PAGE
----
“The Church must strengthen and deepen the catechesis offered for the reception of the Sacraments, particularly the sacraments of Christian initiation, so that the catechesis is not only theoretical but one that leads to true conversion of heart and mind of the catechumens.”
Gyamfi said that the Church should pay particular attention to teaching the faithful about the “false security and dangers of the so-called Prosperity Gospel.”
The Prosperity Gospel, also known as the “health and wealth” Gospel, is a phenomenon associated with Pentecostalism in which believers are encouraged to make donations with the promise that God will bless them with physical well-being and riches. The Catholic Church regards the Prosperity Gospel as a distortion of Christ’s teaching.
The proportion of Ghanaians identifying as Pentecostals has increased from 24.1% in 2000 to 31.6% in 2021. The spread of Pentecostalism in Ghana has prompted what scholars have called the “pentecostalization of Catholicism,” marked by an emphasis on healing and deliverance ministries, as well as a stress on the Holy Spirit and the individual’s relationship with Christ.
There has also been a rise in the percentage of Muslims in Ghana, from 17.6% in 2010 to 19.9% in 2021. The overall proportion of Christians barely changed in the same period, rising from 71.2% in 2010 to 71.3% in 2021.
Gyamfi has previously cited other factors for the drop in Catholic numbers, including the negative effects of social media, inadequate formation for marriage and family life, a failure to involve the laity in pastoral ministry, and a decline in missionary zeal.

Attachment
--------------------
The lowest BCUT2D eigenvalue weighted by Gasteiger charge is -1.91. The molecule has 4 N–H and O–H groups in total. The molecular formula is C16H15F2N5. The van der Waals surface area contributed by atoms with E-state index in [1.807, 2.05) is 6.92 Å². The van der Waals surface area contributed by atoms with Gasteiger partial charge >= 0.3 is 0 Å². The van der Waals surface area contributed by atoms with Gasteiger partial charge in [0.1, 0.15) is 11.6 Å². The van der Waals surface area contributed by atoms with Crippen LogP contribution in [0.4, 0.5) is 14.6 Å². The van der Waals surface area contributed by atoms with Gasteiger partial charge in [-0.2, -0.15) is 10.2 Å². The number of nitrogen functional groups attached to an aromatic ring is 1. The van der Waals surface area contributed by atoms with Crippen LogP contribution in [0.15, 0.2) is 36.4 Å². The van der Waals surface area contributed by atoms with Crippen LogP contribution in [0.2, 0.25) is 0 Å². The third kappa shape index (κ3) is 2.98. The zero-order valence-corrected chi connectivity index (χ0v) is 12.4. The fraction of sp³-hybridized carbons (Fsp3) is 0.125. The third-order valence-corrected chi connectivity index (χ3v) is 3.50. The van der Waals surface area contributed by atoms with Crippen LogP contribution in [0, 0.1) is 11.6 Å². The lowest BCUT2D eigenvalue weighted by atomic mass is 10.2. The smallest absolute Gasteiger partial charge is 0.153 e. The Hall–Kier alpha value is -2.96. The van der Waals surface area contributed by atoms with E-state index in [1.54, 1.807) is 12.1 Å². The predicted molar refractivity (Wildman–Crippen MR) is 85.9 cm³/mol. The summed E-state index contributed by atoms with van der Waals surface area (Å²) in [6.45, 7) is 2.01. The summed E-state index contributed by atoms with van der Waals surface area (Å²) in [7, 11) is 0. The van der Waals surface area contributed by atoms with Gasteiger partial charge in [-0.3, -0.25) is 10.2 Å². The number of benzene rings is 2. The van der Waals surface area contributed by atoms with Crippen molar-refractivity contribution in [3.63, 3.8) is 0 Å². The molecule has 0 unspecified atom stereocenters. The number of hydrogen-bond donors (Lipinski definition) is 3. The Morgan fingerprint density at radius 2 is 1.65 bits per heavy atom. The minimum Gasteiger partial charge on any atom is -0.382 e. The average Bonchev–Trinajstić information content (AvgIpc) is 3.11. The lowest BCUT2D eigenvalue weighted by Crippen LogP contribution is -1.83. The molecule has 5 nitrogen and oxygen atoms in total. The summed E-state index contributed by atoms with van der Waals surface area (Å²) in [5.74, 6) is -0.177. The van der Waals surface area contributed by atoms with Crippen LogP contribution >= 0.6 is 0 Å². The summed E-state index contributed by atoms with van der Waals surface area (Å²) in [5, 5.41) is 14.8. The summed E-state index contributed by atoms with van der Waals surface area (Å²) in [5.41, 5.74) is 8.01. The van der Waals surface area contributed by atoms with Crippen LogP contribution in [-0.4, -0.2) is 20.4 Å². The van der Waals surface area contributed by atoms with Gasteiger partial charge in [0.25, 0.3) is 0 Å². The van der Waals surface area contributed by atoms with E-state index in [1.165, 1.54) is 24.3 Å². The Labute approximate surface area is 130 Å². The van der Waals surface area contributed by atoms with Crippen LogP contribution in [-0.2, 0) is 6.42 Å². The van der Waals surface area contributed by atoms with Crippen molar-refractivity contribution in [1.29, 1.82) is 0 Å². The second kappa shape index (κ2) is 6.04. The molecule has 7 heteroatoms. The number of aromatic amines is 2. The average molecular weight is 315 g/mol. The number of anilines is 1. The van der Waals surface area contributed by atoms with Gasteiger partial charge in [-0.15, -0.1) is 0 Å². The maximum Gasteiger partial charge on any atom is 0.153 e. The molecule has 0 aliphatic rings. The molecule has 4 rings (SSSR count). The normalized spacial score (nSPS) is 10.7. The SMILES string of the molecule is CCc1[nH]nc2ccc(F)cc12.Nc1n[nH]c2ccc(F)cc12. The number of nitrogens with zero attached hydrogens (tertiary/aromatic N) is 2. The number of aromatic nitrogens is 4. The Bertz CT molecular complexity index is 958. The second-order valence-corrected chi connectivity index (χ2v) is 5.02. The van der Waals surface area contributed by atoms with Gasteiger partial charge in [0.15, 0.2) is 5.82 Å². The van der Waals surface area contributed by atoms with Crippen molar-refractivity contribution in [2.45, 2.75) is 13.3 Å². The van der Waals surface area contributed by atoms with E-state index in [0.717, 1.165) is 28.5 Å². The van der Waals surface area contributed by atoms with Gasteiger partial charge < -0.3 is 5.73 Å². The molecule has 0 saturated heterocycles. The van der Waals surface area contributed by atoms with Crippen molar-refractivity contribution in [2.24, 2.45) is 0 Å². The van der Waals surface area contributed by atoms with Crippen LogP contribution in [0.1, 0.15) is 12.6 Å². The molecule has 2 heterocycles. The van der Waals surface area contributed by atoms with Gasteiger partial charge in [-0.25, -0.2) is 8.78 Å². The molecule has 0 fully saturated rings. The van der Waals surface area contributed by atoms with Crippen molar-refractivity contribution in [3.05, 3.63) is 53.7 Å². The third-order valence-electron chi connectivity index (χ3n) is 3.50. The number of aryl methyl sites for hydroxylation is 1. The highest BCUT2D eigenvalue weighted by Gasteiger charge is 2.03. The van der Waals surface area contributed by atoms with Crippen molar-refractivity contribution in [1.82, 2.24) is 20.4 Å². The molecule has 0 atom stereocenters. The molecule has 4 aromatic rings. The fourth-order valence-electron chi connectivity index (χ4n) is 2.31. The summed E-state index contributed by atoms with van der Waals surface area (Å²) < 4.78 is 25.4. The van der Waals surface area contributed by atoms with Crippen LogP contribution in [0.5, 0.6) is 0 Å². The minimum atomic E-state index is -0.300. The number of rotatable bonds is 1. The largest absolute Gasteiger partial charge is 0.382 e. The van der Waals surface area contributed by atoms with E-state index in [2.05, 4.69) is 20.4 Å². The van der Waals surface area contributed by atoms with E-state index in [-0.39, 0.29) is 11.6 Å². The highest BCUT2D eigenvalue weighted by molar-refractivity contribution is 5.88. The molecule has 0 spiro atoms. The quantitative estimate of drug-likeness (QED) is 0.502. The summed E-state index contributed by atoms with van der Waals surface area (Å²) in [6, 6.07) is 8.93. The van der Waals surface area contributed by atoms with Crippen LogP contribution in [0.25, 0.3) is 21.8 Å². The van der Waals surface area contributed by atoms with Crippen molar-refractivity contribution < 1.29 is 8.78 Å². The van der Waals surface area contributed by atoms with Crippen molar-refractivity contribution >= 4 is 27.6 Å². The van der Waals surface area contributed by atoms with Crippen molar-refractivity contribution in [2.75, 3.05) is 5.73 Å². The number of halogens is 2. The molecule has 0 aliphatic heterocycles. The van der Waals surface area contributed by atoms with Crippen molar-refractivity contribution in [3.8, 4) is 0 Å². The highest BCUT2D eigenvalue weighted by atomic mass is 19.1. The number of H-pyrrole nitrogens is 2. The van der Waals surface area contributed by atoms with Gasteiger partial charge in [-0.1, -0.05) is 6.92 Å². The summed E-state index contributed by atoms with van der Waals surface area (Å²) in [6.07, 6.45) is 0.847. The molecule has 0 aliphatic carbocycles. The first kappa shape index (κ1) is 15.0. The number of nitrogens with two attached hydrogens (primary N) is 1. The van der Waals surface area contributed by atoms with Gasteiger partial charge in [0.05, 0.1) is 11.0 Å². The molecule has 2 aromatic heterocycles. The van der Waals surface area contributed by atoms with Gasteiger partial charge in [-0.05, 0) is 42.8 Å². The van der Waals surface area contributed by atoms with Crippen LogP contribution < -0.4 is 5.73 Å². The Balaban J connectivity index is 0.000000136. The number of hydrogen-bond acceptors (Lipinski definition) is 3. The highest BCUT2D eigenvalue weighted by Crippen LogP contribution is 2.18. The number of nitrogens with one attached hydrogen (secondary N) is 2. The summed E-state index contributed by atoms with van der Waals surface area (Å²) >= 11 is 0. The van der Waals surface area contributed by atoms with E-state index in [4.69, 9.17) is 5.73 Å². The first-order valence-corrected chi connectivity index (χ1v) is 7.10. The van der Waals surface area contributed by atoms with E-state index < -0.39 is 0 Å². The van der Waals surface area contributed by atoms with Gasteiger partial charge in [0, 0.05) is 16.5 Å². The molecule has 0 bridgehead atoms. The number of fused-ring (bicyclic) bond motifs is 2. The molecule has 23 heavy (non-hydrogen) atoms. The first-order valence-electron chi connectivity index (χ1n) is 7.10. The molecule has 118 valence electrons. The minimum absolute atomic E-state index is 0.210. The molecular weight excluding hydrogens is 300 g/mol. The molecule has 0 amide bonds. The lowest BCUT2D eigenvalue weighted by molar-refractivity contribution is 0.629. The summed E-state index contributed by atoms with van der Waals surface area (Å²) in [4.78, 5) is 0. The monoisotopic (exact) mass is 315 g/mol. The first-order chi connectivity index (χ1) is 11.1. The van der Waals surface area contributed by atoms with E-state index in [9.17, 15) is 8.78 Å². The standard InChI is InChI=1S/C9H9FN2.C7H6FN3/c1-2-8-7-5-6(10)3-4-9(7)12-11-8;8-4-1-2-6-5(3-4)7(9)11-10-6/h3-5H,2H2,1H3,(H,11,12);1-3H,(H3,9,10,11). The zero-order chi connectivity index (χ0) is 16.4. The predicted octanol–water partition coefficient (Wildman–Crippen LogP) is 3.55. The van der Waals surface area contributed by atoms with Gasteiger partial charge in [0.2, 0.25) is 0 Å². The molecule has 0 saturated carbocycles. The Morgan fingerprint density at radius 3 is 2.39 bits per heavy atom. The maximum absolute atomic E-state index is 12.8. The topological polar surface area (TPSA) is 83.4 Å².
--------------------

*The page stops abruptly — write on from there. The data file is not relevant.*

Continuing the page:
Other Ghanaian bishops have suggested that Catholics attending educational institutions such as teacher-training colleges and universities are especially prone to joining other Christian communions.
Concluding his address to the country’s Catholic bishops, Gyamfi said that the Church needed to adopt “a multi-pronged, all-hands-on-deck approach in her efforts to reverse the downward trend of her numbers.”
“In this regard, we must use both the ‘shepherd’s approach’ and the ‘fisherman’s approach’ of evangelization,” he said.
He also called for the adoption of a catechetical approach that stressed the “3Ds” of doctrine, discipleship, and devotion.
“The greatest challenge of the Church in Ghana is the lack of implementation of policies and programs,” he commented.
“Steps must be taken to implement decisions taken and policies adopted, especially decisions taken to reverse the downward trend in membership. The Church exists not for its own sake but for the sake of the world to which it is sent. We need to adopt an attitude of humility, gentleness, and listening.”
The Catholic Church in Ghana consists of 20 dioceses, including four metropolitan archdioceses. Prominent Ghanaian churchmen include the Vatican Cardinal Peter Turkson and Archbishop Charles Palmer-Buckle of Cape Coast.
Another Ghanaian member of the College of Cardinals, Cardinal Richard Kuuia Baawobr died in November 2022, exactly three months after receiving the red hat.